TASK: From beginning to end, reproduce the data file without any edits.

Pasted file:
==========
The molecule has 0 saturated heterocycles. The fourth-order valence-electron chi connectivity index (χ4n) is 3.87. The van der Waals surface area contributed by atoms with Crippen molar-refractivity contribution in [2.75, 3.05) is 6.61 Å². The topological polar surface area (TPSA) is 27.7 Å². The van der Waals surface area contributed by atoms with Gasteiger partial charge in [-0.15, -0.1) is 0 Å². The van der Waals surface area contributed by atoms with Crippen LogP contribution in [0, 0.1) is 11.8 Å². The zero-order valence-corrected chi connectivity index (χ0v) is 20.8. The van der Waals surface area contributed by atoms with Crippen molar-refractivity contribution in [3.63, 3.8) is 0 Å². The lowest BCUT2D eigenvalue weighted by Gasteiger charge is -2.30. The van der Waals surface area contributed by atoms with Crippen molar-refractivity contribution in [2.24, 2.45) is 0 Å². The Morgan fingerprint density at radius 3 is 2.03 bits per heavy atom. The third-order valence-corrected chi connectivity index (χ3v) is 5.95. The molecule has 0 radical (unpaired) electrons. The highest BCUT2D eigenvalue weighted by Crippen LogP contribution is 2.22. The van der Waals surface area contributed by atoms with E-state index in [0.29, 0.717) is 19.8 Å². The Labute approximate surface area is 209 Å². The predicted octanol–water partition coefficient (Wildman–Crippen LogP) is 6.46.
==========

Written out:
The molecule has 0 saturated heterocycles. The fourth-order valence-electron chi connectivity index (χ4n) is 3.87. The van der Waals surface area contributed by atoms with Crippen molar-refractivity contribution in [2.75, 3.05) is 6.61 Å². The topological polar surface area (TPSA) is 27.7 Å². The van der Waals surface area contributed by atoms with Gasteiger partial charge in [-0.15, -0.1) is 0 Å². The van der Waals surface area contributed by atoms with Crippen LogP contribution in [0, 0.1) is 11.8 Å². The zero-order valence-corrected chi connectivity index (χ0v) is 20.8. The van der Waals surface area contributed by atoms with Crippen molar-refractivity contribution in [3.63, 3.8) is 0 Å². The lowest BCUT2D eigenvalue weighted by Gasteiger charge is -2.30. The van der Waals surface area contributed by atoms with Crippen molar-refractivity contribution in [2.24, 2.45) is 0 Å². The Morgan fingerprint density at radius 3 is 2.03 bits per heavy atom. The third-order valence-corrected chi connectivity index (χ3v) is 5.95. The molecule has 0 radical (unpaired) electrons. The highest BCUT2D eigenvalue weighted by Crippen LogP contribution is 2.22. The van der Waals surface area contributed by atoms with E-state index in [0.29, 0.717) is 19.8 Å². The Labute approximate surface area is 209 Å². The predicted octanol–water partition coefficient (Wildman–Crippen LogP) is 6.46.